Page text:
China joined the ranks of the world’s 25 most-innovative economies, while Switzerland, Sweden, the United Kingdom, the United States, Finland and Singapore lead the 2016 rankings in the Global Innovation Index, released Aug. 15. The annual ranking of nations’ innovation capability and results is co-authored by Soumitra Dutta, dean of the Cornell College of Business, in partnership with Cornell University, INSEAD and the World Intellectual Property Organization.
China’s top-25 entry marks the first time a middle-income country has joined the highly developed economies that have historically dominated the top of the Global Innovation Index (GII) throughout its nine years of surveying the innovative capacity of 100-plus countries. China’s progression reflects the country’s improved innovation performance as well as methodological considerations such as improved innovation metrics in the GII.
Despite China’s rise, an “innovation divide” persists between developed and developing countries amid increasing awareness among policymakers that fostering innovation is crucial to a vibrant, competitive economy.
Innovation requires continuous investment. Before the 2009 financial crisis, research and development (R&D) expenditure grew at an annual pace of approximately 7 percent. GII 2016 data indicate that global R&D grew by only 4 percent in 2014. This was a result of slower growth in emerging economies and tighter R&D budgets in high-income economies.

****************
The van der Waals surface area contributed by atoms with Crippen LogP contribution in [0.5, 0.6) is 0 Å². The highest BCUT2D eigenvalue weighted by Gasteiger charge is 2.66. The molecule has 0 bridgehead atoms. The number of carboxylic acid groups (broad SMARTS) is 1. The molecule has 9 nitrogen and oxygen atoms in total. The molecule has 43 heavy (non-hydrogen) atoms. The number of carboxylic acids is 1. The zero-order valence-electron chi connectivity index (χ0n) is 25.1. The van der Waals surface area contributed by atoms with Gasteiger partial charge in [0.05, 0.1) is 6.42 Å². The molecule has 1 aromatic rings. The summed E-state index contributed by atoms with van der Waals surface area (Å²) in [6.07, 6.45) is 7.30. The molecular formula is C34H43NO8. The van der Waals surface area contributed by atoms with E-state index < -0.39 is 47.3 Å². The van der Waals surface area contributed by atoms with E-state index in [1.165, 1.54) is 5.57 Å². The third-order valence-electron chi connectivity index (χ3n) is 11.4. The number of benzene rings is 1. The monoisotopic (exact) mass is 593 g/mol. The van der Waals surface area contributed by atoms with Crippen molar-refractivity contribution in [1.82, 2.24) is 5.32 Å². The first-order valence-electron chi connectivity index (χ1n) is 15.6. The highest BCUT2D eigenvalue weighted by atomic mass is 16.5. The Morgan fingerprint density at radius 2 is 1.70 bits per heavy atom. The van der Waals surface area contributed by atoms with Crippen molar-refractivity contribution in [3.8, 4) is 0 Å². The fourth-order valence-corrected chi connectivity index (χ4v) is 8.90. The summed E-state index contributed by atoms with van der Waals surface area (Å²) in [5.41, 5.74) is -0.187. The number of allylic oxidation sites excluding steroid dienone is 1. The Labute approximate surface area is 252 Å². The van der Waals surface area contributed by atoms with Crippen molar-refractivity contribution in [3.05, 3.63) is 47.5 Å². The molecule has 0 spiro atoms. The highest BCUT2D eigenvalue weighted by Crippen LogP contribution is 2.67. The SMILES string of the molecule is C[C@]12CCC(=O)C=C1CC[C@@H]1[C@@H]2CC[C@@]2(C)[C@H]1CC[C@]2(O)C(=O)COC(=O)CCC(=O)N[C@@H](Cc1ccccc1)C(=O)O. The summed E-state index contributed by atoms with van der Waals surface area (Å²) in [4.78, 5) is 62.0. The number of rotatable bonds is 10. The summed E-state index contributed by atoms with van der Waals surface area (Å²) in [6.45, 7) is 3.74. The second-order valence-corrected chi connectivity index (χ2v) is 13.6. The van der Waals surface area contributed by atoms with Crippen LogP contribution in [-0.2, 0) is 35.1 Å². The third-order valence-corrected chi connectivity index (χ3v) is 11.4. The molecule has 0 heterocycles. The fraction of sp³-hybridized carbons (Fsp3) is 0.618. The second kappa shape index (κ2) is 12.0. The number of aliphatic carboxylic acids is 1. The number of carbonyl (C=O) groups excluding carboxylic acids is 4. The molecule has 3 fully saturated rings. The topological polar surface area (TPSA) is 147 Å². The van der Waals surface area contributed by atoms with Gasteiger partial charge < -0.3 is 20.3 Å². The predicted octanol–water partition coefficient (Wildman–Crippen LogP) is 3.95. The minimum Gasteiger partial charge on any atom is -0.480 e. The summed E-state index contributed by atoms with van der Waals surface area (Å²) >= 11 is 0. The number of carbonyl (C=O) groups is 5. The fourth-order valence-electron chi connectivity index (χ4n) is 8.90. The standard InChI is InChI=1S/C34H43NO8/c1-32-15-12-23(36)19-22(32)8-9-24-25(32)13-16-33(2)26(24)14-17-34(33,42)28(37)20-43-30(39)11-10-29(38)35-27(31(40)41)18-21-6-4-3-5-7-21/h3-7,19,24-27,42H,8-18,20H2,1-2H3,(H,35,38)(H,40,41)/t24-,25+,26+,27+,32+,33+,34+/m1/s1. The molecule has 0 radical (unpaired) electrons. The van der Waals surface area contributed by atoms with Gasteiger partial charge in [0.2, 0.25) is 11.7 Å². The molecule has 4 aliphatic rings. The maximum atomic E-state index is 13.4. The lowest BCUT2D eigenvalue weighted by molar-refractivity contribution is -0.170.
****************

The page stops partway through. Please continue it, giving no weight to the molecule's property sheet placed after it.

Among the most innovative nations, four economies – Japan, the U.S., the UK, and Germany – stand out in “innovation quality,” a top-level indicator that looks at the caliber of universities, number of scientific publications, and international patent filings. China moves to 17th place in innovation quality, making it the leader among middle-income economies for this indicator, followed by India, which has overtaken Brazil.
“Investing in improving innovation quality is essential for closing the innovation divide,” said Dutta. “While institutions create an essential supportive framework for doing so, economies need to focus on reforming education and growing their research capabilities to compete successfully in a rapidly changing globalized world.”
Published annually since 2007, the Global Innovation Index ranks 128 nations on their innovation capability and results, noting strengths and weaknesses, on 82 indicators.